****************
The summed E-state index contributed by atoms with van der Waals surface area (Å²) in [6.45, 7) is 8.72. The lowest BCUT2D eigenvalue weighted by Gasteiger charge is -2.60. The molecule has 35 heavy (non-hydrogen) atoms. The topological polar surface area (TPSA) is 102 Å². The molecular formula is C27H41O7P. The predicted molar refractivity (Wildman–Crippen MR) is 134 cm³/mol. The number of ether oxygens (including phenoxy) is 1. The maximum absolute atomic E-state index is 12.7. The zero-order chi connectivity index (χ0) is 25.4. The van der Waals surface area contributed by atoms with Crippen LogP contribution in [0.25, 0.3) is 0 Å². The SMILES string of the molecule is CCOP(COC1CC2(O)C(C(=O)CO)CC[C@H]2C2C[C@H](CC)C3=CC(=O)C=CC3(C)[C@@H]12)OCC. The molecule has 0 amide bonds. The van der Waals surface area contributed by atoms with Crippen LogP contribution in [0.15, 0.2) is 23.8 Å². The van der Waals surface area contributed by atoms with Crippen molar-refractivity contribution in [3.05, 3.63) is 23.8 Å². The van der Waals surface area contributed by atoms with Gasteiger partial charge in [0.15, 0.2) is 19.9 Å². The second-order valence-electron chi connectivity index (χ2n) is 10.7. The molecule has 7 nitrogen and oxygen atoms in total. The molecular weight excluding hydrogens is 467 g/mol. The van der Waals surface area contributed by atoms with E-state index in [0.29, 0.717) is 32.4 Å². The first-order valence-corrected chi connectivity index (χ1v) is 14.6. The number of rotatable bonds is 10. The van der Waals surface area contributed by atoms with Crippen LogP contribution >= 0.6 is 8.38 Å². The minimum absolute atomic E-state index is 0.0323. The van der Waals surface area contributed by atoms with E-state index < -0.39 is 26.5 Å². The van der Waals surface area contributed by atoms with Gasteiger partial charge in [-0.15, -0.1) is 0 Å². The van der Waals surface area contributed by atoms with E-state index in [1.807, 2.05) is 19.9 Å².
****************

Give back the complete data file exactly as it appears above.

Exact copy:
The summed E-state index contributed by atoms with van der Waals surface area (Å²) in [6.45, 7) is 8.72. The lowest BCUT2D eigenvalue weighted by Gasteiger charge is -2.60. The molecule has 35 heavy (non-hydrogen) atoms. The topological polar surface area (TPSA) is 102 Å². The molecular formula is C27H41O7P. The predicted molar refractivity (Wildman–Crippen MR) is 134 cm³/mol. The number of ether oxygens (including phenoxy) is 1. The maximum absolute atomic E-state index is 12.7. The zero-order chi connectivity index (χ0) is 25.4. The van der Waals surface area contributed by atoms with Crippen LogP contribution in [0.25, 0.3) is 0 Å². The SMILES string of the molecule is CCOP(COC1CC2(O)C(C(=O)CO)CC[C@H]2C2C[C@H](CC)C3=CC(=O)C=CC3(C)[C@@H]12)OCC. The molecule has 0 amide bonds. The van der Waals surface area contributed by atoms with Crippen LogP contribution in [0.15, 0.2) is 23.8 Å². The van der Waals surface area contributed by atoms with Crippen molar-refractivity contribution in [3.05, 3.63) is 23.8 Å². The van der Waals surface area contributed by atoms with Gasteiger partial charge in [0.15, 0.2) is 19.9 Å². The second-order valence-electron chi connectivity index (χ2n) is 10.7. The molecule has 7 nitrogen and oxygen atoms in total. The molecular weight excluding hydrogens is 467 g/mol. The van der Waals surface area contributed by atoms with E-state index in [0.29, 0.717) is 32.4 Å². The first-order valence-corrected chi connectivity index (χ1v) is 14.6. The number of rotatable bonds is 10. The van der Waals surface area contributed by atoms with Crippen LogP contribution >= 0.6 is 8.38 Å². The minimum absolute atomic E-state index is 0.0323. The van der Waals surface area contributed by atoms with E-state index < -0.39 is 26.5 Å². The van der Waals surface area contributed by atoms with Gasteiger partial charge in [-0.15, -0.1) is 0 Å². The van der Waals surface area contributed by atoms with E-state index in [1.807, 2.05) is 19.9 Å².